The biggest health issue facing the Glendale community is obesity and several conditions related to it, according to a local report released this week.
More than a third of Glendale's residents were overweight in 2011 and 21% were found to be obese, according to the “Community Health Needs Assessment” report.
The list of top health issues also included conditions for which obesity is a risk factor, such as diabetes, cardiovascular disease, hypertension and high cholesterol.
Also at the top of the list were mental health issues, alcohol/substance abuse and poor oral health.
The report was presented Thursday during a meeting of the Glendale Healthier Community Coalition, which is composed of Glendale Adventist Medical Center, Glendale Memorial Hospital and USC Verdugo Hills Hospital, as well as nonprofits and other local groups working in areas related to public health.
According to the survey, the No. 1 factor driving unhealthy conditions is alcohol/substance abuse, followed closely by poor diet and access to healthcare.
Lack of healthcare access is a major problem locally, according to the report. It states that 31.8% of Glendale adults were uninsured in 2011, nearly three times as many as were uninsured in L.A. County.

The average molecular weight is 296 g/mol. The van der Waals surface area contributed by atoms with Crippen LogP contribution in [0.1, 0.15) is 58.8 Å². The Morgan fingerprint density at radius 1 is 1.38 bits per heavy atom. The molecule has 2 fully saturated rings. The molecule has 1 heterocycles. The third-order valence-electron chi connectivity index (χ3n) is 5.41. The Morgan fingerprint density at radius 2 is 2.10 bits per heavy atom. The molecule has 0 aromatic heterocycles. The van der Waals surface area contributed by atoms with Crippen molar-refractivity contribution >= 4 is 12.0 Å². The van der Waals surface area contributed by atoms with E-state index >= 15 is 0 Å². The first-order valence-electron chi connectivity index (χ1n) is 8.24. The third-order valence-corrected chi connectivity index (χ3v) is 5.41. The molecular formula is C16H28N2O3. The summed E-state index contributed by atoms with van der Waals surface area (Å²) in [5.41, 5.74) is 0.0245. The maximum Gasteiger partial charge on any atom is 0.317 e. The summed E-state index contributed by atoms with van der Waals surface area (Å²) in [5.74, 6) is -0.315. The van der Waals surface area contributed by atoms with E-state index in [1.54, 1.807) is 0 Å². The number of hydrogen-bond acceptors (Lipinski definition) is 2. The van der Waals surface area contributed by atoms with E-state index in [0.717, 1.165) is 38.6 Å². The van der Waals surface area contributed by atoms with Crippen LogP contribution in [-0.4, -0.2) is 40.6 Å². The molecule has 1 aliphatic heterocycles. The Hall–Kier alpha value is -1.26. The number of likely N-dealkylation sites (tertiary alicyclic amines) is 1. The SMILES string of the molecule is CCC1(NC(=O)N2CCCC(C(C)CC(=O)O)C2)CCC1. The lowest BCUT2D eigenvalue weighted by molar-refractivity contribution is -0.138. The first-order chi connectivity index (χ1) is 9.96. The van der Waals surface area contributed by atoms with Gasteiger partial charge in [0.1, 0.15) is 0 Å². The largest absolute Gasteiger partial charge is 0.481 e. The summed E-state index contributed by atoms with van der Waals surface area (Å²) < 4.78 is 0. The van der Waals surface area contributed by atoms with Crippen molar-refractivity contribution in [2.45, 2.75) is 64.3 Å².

One positive trend found in the report is a decline in the use of tobacco, although in 2011, 14% of the population smoked, which is higher than the L.A. County figure of 13.1%,
Bruce Nelson, director of community services at Glendale Adventist and co-chairman of the coalition, said the report was a crucial piece of information for the three hospitals in the area, which will soon be facing community-centric evaluations of their performances as the new federal health reform laws take effect.
“This allows us to understand more about the health of our community,” he said. “Now we have the really hard work of figuring out what to do with this data and how to address these issues.”
The report, assembled by the Center for Nonprofit Management in partnership with the three local hospitals, is issued every three years as required by a state law passed in 1994.
Sources for the data included the U.S. Census, the U.S. Department of Health and the L.A. County Department of Health, as well as a focus group conducted in February with more than 30 community representatives, including social service and health experts, local government and law enforcement officials and residents.